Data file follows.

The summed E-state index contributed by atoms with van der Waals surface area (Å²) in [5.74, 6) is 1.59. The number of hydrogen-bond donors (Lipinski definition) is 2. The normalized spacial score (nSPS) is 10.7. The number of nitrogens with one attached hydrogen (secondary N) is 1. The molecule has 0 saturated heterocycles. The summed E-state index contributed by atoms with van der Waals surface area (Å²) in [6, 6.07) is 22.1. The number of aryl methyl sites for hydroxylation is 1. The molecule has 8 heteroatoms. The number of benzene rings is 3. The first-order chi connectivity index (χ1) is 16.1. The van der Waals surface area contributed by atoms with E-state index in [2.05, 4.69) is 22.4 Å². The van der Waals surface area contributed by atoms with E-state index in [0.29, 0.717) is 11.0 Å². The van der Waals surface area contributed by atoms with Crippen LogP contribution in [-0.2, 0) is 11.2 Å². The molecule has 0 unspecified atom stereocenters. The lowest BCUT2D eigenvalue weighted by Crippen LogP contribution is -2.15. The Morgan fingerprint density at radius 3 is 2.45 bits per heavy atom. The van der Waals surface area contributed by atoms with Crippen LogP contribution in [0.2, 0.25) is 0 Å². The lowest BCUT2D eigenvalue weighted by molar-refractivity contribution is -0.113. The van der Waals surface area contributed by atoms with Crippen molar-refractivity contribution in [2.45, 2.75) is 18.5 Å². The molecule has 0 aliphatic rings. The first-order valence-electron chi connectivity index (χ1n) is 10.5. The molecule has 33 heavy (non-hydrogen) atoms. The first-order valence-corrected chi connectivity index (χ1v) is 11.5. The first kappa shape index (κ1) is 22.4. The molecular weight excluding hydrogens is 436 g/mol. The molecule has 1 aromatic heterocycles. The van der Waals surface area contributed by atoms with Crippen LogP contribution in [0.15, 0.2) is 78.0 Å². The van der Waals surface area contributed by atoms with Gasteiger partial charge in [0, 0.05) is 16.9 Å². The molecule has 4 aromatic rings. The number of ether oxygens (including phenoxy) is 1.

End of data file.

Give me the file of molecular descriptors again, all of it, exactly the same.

The summed E-state index contributed by atoms with van der Waals surface area (Å²) in [5.74, 6) is 1.59. The number of hydrogen-bond donors (Lipinski definition) is 2. The normalized spacial score (nSPS) is 10.7. The number of nitrogens with one attached hydrogen (secondary N) is 1. The molecule has 0 saturated heterocycles. The summed E-state index contributed by atoms with van der Waals surface area (Å²) in [6, 6.07) is 22.1. The number of aryl methyl sites for hydroxylation is 1. The molecule has 8 heteroatoms. The number of benzene rings is 3. The first-order chi connectivity index (χ1) is 16.1. The van der Waals surface area contributed by atoms with E-state index in [2.05, 4.69) is 22.4 Å². The van der Waals surface area contributed by atoms with E-state index in [0.29, 0.717) is 11.0 Å². The van der Waals surface area contributed by atoms with Crippen LogP contribution in [-0.2, 0) is 11.2 Å². The molecule has 0 unspecified atom stereocenters. The lowest BCUT2D eigenvalue weighted by Crippen LogP contribution is -2.15. The Morgan fingerprint density at radius 3 is 2.45 bits per heavy atom. The van der Waals surface area contributed by atoms with Crippen LogP contribution in [0.2, 0.25) is 0 Å². The lowest BCUT2D eigenvalue weighted by molar-refractivity contribution is -0.113. The van der Waals surface area contributed by atoms with Crippen molar-refractivity contribution in [2.45, 2.75) is 18.5 Å². The molecule has 0 aliphatic rings. The first-order valence-electron chi connectivity index (χ1n) is 10.5. The molecule has 33 heavy (non-hydrogen) atoms. The first-order valence-corrected chi connectivity index (χ1v) is 11.5. The first kappa shape index (κ1) is 22.4. The molecular weight excluding hydrogens is 436 g/mol. The molecule has 1 aromatic heterocycles. The van der Waals surface area contributed by atoms with Crippen LogP contribution in [0.15, 0.2) is 78.0 Å². The van der Waals surface area contributed by atoms with Gasteiger partial charge in [0, 0.05) is 16.9 Å². The molecule has 4 aromatic rings. The number of ether oxygens (including phenoxy) is 1.